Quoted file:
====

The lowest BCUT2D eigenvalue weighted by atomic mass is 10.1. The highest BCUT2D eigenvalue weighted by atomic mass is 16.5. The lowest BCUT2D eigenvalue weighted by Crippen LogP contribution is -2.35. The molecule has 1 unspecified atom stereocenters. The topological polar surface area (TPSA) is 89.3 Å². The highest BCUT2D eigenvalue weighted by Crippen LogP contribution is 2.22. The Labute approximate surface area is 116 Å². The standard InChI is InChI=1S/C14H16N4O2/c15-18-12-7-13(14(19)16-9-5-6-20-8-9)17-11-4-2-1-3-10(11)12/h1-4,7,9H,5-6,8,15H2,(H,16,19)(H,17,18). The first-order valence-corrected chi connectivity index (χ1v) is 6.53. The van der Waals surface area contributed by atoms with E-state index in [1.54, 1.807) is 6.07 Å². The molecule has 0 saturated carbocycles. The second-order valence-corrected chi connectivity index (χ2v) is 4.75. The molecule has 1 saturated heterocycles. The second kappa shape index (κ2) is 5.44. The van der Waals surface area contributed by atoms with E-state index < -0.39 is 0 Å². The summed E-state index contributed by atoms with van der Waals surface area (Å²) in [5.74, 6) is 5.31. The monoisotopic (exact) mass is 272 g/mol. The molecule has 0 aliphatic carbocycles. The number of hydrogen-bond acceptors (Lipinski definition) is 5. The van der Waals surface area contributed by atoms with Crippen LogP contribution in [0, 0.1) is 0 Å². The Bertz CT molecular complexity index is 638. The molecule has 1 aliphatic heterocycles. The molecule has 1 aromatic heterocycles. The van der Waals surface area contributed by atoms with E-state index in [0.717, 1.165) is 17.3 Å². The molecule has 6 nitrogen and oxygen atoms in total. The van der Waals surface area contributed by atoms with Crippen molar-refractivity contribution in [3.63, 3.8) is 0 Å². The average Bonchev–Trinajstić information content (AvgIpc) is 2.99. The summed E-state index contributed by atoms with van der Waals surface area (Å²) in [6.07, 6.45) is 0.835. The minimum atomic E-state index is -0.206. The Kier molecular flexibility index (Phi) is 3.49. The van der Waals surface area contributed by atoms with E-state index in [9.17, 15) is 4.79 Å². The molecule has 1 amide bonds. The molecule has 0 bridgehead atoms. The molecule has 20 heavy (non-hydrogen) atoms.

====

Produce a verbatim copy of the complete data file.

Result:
The lowest BCUT2D eigenvalue weighted by atomic mass is 10.1. The highest BCUT2D eigenvalue weighted by atomic mass is 16.5. The lowest BCUT2D eigenvalue weighted by Crippen LogP contribution is -2.35. The molecule has 1 unspecified atom stereocenters. The topological polar surface area (TPSA) is 89.3 Å². The highest BCUT2D eigenvalue weighted by Crippen LogP contribution is 2.22. The Labute approximate surface area is 116 Å². The standard InChI is InChI=1S/C14H16N4O2/c15-18-12-7-13(14(19)16-9-5-6-20-8-9)17-11-4-2-1-3-10(11)12/h1-4,7,9H,5-6,8,15H2,(H,16,19)(H,17,18). The first-order valence-corrected chi connectivity index (χ1v) is 6.53. The van der Waals surface area contributed by atoms with E-state index in [1.54, 1.807) is 6.07 Å². The molecule has 0 saturated carbocycles. The second-order valence-corrected chi connectivity index (χ2v) is 4.75. The molecule has 1 saturated heterocycles. The second kappa shape index (κ2) is 5.44. The van der Waals surface area contributed by atoms with E-state index < -0.39 is 0 Å². The summed E-state index contributed by atoms with van der Waals surface area (Å²) in [5.74, 6) is 5.31. The monoisotopic (exact) mass is 272 g/mol. The molecule has 0 aliphatic carbocycles. The number of hydrogen-bond acceptors (Lipinski definition) is 5. The van der Waals surface area contributed by atoms with Crippen LogP contribution in [0, 0.1) is 0 Å². The Bertz CT molecular complexity index is 638. The molecule has 1 aliphatic heterocycles. The molecule has 1 aromatic heterocycles. The van der Waals surface area contributed by atoms with E-state index in [0.717, 1.165) is 17.3 Å². The molecule has 6 nitrogen and oxygen atoms in total. The van der Waals surface area contributed by atoms with Crippen molar-refractivity contribution in [3.63, 3.8) is 0 Å². The average Bonchev–Trinajstić information content (AvgIpc) is 2.99. The summed E-state index contributed by atoms with van der Waals surface area (Å²) in [6.07, 6.45) is 0.835. The minimum atomic E-state index is -0.206. The Kier molecular flexibility index (Phi) is 3.49. The van der Waals surface area contributed by atoms with E-state index in [9.17, 15) is 4.79 Å². The molecule has 1 amide bonds. The molecule has 0 bridgehead atoms. The molecule has 20 heavy (non-hydrogen) atoms.